I don't think it's even necessary to live on $7k, though. A single paid-for income property (in addition to your primary residence) will provide you with two or three times that. If my income is actually limited to $7k in retirement, you all have permission to shoot me.

The blogger has $7k per person... He and his wife spend $14k.

So your 20k isn't that much above that.

Submitted by Ren on April 2, 2012 - 1:05pm.

I know I'm close, and I could manage to live very cheaply, just not quite that cheaply. His budget doesn't allow some things that would be requirements for me.

Submitted by bearishgurl on April 2, 2012 - 1:53pm.

briansd1 wrote:
I agree UCGal.
I could do veggie garden. And cooking at home. Ive gotten pretty good at making quick simple fresh meals.

I think it's a good idea to payoff the principal residence.

I can't live in an RV or a mess though. But I could live in a beautiful Spartan mid century or Bauhaus house or apartment....

I'm with you on this part, brian... It doesn't have to be "big," but I need a "built-on-site" home, preferably a SFR with a backyard.

Submitted by Ren on April 2, 2012 - 1:58pm.

Another thought - I'm a fan of laziness, just not at the expense of happiness or comfort. If you really WANT to live in an RV and ride a bike, more power to you. On the other hand, if you're making big sacrifices (for the rest of your life) in order to start doing nothing as soon as humanly possible, you might need therapy or meds.

Submitted by bearishgurl on April 2, 2012 - 2:10pm.

econprof, I don't know about living on 7K unless you have your own septic/well/solar, land to grow a sizeable garden, your TV/Internet svc rigged, you buy your own cell phone minutes as needed and never travel.

You example on Early Retirement Extreme was living in apt in Chicago. Not only would I NOT want to live in an apt, I HATE high winds and Chicago has about the worst weather in the nation!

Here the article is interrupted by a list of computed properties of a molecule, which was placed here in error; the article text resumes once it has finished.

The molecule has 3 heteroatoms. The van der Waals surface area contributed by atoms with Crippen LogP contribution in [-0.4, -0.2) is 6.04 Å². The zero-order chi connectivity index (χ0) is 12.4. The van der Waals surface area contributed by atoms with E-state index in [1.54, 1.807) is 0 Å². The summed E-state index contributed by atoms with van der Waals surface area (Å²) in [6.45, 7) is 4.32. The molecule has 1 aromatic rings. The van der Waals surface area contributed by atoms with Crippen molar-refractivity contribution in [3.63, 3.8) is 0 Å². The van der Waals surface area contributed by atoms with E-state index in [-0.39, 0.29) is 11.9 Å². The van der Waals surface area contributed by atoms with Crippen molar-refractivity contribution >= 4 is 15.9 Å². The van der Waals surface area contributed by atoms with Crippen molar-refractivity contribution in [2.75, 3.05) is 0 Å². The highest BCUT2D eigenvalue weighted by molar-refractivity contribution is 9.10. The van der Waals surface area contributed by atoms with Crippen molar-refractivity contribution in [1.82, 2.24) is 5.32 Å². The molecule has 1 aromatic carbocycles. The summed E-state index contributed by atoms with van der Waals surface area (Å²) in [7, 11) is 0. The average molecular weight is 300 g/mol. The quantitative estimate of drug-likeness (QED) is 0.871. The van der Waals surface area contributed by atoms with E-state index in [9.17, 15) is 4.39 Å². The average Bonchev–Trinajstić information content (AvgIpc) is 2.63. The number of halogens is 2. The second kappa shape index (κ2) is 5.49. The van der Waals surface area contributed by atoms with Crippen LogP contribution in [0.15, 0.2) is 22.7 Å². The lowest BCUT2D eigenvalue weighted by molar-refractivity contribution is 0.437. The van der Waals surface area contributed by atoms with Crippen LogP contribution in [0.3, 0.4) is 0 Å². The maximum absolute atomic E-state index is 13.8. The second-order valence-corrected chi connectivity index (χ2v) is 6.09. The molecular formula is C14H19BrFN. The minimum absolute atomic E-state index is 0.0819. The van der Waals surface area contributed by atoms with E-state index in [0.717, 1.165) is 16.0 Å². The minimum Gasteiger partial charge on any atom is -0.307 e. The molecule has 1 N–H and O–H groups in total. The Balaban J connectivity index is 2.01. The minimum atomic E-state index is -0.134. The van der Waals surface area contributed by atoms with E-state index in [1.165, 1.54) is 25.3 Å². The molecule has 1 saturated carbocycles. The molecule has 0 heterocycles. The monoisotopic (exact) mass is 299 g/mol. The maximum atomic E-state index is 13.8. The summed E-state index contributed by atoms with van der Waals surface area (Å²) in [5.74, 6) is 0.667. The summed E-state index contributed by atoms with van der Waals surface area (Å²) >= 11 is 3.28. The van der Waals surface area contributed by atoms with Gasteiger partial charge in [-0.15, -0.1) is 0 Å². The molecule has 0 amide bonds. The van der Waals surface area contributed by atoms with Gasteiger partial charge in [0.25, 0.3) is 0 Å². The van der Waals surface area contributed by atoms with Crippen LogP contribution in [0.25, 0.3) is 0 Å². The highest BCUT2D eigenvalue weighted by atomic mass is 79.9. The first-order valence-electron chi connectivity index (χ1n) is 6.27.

I agree with brian that bartering items and services with friends/relatives/clients, using coupons and shopping deeply-discounted food and other necessities, one can live a life slightly above their means ... at ANY age.

Of course no one really knows what the future will bring WRT: future utility rates in urban areas. I think I could retire comfortably on $40K per year and still travel by road whenever I wanted to (that is, if I had no mortgage).

Plane tix, rental cars, restaurants and lodging (though lodging often can't be avoided) add up quickly and are difficult for a lower-income retiree to afford more than a one-week trip per year. I like to travel multiple times per year and know how to do it on the cheap and also receive comped lodging (thru barter and points accumulation).

Submitted by EconProf on April 2, 2012 - 5:04pm.

Actually, BG, I think his location was in the Bay Area.
Reading his blog, he seems to be peeved at people nit-picking his lifestyle and choices, and challenging his ideas. But he certainly does not advocate this for everyone. He simply claims that we could all do with a lot less status-seeking consumption if we chose to. And I like how he rips advertisers for shaping our values and habits.
The fact is that capitalism has delivered vastly higher living standards for everyone--rich and poor--in the past two generations. A growth rate of GNP per capita of 3% per year means a doubling in 24 years, and 3% was about our average from the 50's through 2005. In the 1950's, houses were far smaller, two-car garages were rare, houses had one black-and-white TV, (but not till the mid-fifties), and cars were clunkers that lasted about 100k miles. This is why he suggests if you want to know what you have to change in your life to live on $7000 per year today, ask your grandparents what they did in the 1950's and 1940's.

Submitted by bearishgurl on April 2, 2012 - 9:49pm.

EconProf wrote:
Actually, BG, I think his location was in the Bay Area.
Reading his blog, he seems to be peeved at people nit-picking his lifestyle and choices, and challenging his ideas. But he certainly does not advocate this for everyone. He simply claims that we could all do with a lot less status-seeking consumption if we chose to. And I like how he rips advertisers for shaping our values and habits.